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Articles on Neuroscience

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The main characters of ‘The Good Place’ become better over time. Michael Tran/FilmMagic via Getty Images

Do people become more selfless as they age?

Brain science suggests that seniors care more about the welfare of others than younger folks do.
Women and their doctors need to communicate about potential sexual side effects from procedures that involve the cervix. RacheeLynn/Shutterstock.com

The cervix is sensitive, and surgeons need to acknowledge the part it plays in some women’s pleasure

Sexual health experts say it's a misconception that the cervix is insensitive, which can have implications for some medical procedures.
Pedestrians wear protective masks as they walk in Toronto in late January 2020. THE CANADIAN PRESS/Frank Gunn

Coronavirus fears: Should we take a deep breath?

We have a strong tendency to overreact emotionally and underreact behaviourally to news of infectious diseases.
Just a few millimeters across, organoids are clumps of cells that resemble the brain. Madeline Andrews, Arnold Kriegstein's lab, UCSF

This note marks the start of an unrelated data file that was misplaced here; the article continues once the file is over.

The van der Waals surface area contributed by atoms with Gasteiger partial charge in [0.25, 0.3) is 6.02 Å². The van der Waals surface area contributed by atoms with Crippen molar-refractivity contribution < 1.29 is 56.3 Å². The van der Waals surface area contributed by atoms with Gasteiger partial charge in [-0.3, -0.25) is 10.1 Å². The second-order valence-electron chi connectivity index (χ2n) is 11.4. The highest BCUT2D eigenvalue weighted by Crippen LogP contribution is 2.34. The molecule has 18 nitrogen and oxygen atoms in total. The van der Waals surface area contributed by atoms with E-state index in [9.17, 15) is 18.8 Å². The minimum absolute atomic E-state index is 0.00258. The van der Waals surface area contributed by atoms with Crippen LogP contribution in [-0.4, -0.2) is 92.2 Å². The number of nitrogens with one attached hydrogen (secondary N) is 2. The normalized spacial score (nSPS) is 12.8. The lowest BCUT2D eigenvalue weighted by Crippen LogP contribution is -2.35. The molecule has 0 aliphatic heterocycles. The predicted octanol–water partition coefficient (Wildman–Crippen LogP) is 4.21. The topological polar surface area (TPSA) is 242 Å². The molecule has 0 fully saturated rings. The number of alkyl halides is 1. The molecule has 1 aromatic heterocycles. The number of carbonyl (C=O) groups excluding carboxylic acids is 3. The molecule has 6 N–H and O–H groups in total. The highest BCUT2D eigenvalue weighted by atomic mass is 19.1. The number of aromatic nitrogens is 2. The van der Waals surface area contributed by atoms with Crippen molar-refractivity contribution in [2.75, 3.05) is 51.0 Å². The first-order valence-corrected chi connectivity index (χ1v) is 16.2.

Brain organoids help neuroscientists understand brain development, but aren’t perfect matches for real brains

Brain organoids are tiny models that neuroscientists use to learn more about how the brain grows and works. But new research finds important differences between the model and the real thing.
Our mental health benefits when nature is part of our neighbourhoods, as in this residential street in Fitzroy, Melbourne. Melanie Thomson

Biodiversity and our brains: how ecology and mental health go together in our cities

It's well-established that green spaces are good for our well-being. Now we can demonstrate that greater biodiversity boosts this benefit, as well as helping to sustain native plants and animals.

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